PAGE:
Regarding the other factor of remoteness and the expense of bringing in food drink etc. this is complete nonsense, the vast majority of concessions bring in their fresh goods by plane which has usually been paid for by passengers, I once flew with a ghetto blaster for a member of staff! The dry goods are brought in overland usually by staff employed by the concession. If this was a great contributary factor to excessive costs then Kwando would be the most expensive camp, as it takes 18 hours for the tractor to get there from Maun, which for instance compares to arund 10 hours to Selinda.Many years ago all of the fresh vegetables etc were brought in from SA this obviously contributed to the costs, I now understand that much of this is grown in the Kasane area, yet I have seen no commensurate drop in prices.

Let's be quite honest none of the concessions operates on a no-profit basis,some even claim that their profits are used for the benefit of the local community,I have seen no evidence of this other than possibly CCA.
It is quite simple everybody is in it for the money and the more they can make people believe the green nonsense that the operators spout then the more people who know no better will pay.
The answer is to go elsewhere until the bubble bursts which will hopefully be very soon.
May 21st, 2008, 08:28 AM
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Ken and Hari,

Do you still remember my thread from last year: safari myths.

Well ...
May 21st, 2008, 09:14 AM
Join Date: Oct 2004
Posts: 1,354
Mombo is $1500 pppn (in high season?)

Sounds like a good deal when compared with very popular group tours to Tanzania at $1000 pppd while staying in Tarangire Sopa, Ngorongoro Sopa and Serengeti Sopa in March!

climbhighsleeplow is offline  
May 21st, 2008, 09:21 AM
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Is this a joke???



May 21st, 2008, 09:50 AM
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No joke!

Take a look at the Stanley Wing 2008 tour and costs! 12 days on a group safari (the rest are travel days) for a mere $12705 per person!

Fortunately these are "exclusive small groups" with a maximum of only 24 clients (only 6 per car)!

Makes Mombo and Botswana look very affordable in my opinion!
climbhighsleeplow is offline  
May 21st, 2008, 10:08 AM
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Criminy! I know such companies charge a premium but that's taking the mick isn't it?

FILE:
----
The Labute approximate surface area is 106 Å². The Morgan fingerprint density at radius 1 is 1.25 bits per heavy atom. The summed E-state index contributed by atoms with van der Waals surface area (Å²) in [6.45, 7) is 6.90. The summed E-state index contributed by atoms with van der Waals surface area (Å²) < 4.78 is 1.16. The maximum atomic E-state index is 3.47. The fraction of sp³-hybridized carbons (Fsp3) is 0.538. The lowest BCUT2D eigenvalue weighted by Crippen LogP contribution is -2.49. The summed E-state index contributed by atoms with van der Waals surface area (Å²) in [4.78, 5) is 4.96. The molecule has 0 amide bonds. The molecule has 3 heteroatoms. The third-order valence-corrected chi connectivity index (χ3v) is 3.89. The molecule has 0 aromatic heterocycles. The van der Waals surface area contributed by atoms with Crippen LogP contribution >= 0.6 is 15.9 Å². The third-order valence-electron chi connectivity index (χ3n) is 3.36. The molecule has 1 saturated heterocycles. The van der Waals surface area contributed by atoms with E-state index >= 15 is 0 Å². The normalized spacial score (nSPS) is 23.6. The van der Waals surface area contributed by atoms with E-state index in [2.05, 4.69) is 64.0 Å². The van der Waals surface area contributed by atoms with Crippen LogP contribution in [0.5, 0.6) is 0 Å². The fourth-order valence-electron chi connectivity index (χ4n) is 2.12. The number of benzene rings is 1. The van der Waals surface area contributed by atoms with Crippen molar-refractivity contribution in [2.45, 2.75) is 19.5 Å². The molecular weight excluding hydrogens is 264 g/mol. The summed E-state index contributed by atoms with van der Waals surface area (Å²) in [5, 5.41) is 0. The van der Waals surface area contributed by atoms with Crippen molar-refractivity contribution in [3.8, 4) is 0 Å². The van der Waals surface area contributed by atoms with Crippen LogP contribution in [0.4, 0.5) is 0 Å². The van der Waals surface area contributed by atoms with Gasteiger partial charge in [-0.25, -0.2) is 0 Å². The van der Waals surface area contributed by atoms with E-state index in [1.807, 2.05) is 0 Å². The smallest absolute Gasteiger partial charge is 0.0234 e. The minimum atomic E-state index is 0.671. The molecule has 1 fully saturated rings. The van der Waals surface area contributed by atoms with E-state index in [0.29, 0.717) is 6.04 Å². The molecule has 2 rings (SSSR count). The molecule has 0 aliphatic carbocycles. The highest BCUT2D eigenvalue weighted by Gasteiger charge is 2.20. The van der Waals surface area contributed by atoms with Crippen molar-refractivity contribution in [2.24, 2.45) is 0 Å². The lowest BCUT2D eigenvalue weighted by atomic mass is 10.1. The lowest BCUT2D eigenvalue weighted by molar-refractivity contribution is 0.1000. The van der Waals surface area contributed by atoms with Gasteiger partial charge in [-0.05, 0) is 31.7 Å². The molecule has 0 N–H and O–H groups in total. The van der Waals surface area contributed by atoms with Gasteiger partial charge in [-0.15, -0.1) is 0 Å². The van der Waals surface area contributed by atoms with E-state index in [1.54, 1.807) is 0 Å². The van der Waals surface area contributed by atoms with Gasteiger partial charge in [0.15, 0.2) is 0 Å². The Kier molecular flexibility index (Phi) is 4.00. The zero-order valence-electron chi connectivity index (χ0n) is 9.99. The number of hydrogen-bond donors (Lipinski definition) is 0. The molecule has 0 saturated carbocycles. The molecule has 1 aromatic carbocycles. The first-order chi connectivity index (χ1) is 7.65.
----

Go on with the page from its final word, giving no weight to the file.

Then again, they are in it to make a profit and if they can find enough customers who simply can't be bothered to do the research or shop around then good for them!

Kavey is offline  
May 21st, 2008, 10:25 AM
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I hear you all, my points are generalisations, sure there are some camps, a handful that are able to get away with ridiculous pricing. I for one have always wondered what the differential in experience is that creates such an enormous cost variance.

mkhonzo is offline  
May 21st, 2008, 02:13 PM
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Well there will always be people who are paying this amounts without thinking twice.
May 21st, 2008, 06:42 PM
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Hi Johan,

I fully remember the "safari myths" thread - at that time, didn't make much sense ....... you just have to put things into perspective! As I said - good marketing can take things only so far. Agree - there will always be people going to these places!


Well said!
HariS is offline  
May 22nd, 2008, 06:59 AM
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It appears many of the agents have lost their tongue.

I imagine many of you who have booked safaris for Botswana this high season would choose to believe their agents stories after shelling out a small fortune.

Then again, you are held to ransom, especially as many are not willing to travel to other countries believing they get less of an experience.
daoracle is offline  
May 22nd, 2008, 01:40 PM
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Some questions:

Is there for you any reason to go to expensive lodges at any safari destination? Are we all being swindled?

To whom are you referring while visiting Shumba at Kafue?

Do you know why many of the people who were first involved with WS left? Are you familiar with BK - one of the former top guides at WS?

Why are other companies following the biggest operator in Botswana to upgrade their properties too. If they didn't they could attract a different segment of the market and still making money according to your calculations. Or did they all become too greedy thinking that the ultra luxury market is big enough to keep the rest of the people far away.

Shouldn't everyone's motto be: these are pristine areas where you couldn't expect luxuries like at home. Instead of following the clients demand at all cost, shouldn't he/she be reeducated?



May 22nd, 2008, 01:48 PM
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don't repeat bot as long as the rates are that outragously high.
frequent other safari destinations which are not going over the top.....which countries will that be ?
comparing apples to apples SA isn't really cheap, nam the same, zam is getting more and more expensive, taz, ken???????????????
divine54 is offline  
May 22nd, 2008, 04:59 PM
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This issue can be debated back and forth ad infinitum. The surest way to answer the question whether the lodge operators are ripping customers is to analyse an audited annual report/balance sheet a company with not too many properties. (Ideally one). I am assuming that the auditor has more integrity than Enron.
bearable is offline